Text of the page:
Grangemouth deal won’t threaten UK energy security

The chairman of INEOS today stressed that China would not be raiding the UK’s oil reserves for its own purposes following yesterday’s Grangemouth refinery deal. Grangemouth, which is owned by […]

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By Kelvin Ross

The chairman of INEOS today stressed that China would not be raiding the UK’s oil reserves for its own purposes following yesterday’s Grangemouth refinery deal.

Grangemouth, which is owned by INEOS, has entered into a partnership with PetroChina, the largest energy company in China and, by stock market value, the biggest company in the world.

The signing of the joint venture was witnessed by Deputy Prime Minister Nick Clegg and his Chinese counterpart Li Ke Qiang.

This morning, Mr Crotty was asked what was to stop Chinese tankers queuing up at Grangemouth to load oil and take it back to China and, in turn, threaten the security of the UK’s oil supply.

“On the contrary, I think this is a great way of affirming the security supply of the UK,” he told Radio 4, “because you’ve now got one of the world’s largest energy companies investing within that key infrastructure.

“They don’t need [oil] for their own needs. If they did, they would be building their own refineries. This is about building a strategic long-term business.”

Grangemouth is located on the Firth of Forth with direct access to crude oil and gas from the North Sea. Grangemouth processes around 210,000 barrels of crude oil per day and provides fuel to Scotland, northern England and Northern Ireland.

The PetroChina deal involves not just Grangemouth, but also the INEOS-owned Lavéra refinery in France, next to the port of Marseille, which supplies fuel by pipelines into France, Switzerland and southern Germany.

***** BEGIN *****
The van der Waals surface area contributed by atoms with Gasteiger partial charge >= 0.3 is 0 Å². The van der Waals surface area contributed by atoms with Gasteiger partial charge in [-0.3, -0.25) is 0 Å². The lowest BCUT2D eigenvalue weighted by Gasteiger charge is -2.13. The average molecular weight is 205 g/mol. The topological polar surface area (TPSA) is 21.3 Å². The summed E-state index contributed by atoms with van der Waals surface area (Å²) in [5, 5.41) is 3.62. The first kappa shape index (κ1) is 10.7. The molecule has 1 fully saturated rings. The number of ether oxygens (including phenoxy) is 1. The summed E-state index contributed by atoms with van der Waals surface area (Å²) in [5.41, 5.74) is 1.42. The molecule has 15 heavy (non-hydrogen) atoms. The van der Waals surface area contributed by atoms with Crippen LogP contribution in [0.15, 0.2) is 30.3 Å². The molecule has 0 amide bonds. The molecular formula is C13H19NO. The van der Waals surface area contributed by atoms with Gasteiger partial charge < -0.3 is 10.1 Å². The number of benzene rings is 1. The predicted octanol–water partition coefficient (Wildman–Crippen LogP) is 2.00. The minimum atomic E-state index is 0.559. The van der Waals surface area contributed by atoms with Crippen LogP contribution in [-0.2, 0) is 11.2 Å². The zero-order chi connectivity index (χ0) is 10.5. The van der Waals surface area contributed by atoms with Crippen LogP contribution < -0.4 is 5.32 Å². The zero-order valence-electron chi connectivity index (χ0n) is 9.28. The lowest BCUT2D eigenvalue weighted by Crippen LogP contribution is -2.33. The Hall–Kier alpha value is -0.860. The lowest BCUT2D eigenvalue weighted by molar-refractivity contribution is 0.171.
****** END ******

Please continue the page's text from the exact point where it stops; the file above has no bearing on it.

Calum MacLean, INEOS Refining chief executive, yesterday said: “These agreements will help secure the long-term future of jobs and skills at Grangemouth and Lavéra, in partnership with one of the world’s largest energy companies.”

Si Bingjun, general manager of PetroChina International London, added: “The proposal is consistent with our strategy of building a broader business platform in Europe and of becoming a leading international energy company.”

The deal has been praised by Scottish Finance Secretary John Swinney.
“The Grangemouth refinery is a strategic asset for Scotland and this announcement represents good news for Scotland and Scottish jobs,” he said. “This joint venture enhances security of supply for customers and retains the jobs and skills that have been built up over many years at Grangemouth. It further embeds the successful relationship and excellent links that INEOS has with the local and Scottish communities.

The INEOS contract is one of several inked during Vice-Premier Li’s whistle-stop visit to the UK this week. In all, British and Chinese companies signed deals worth about £2.6bn this week.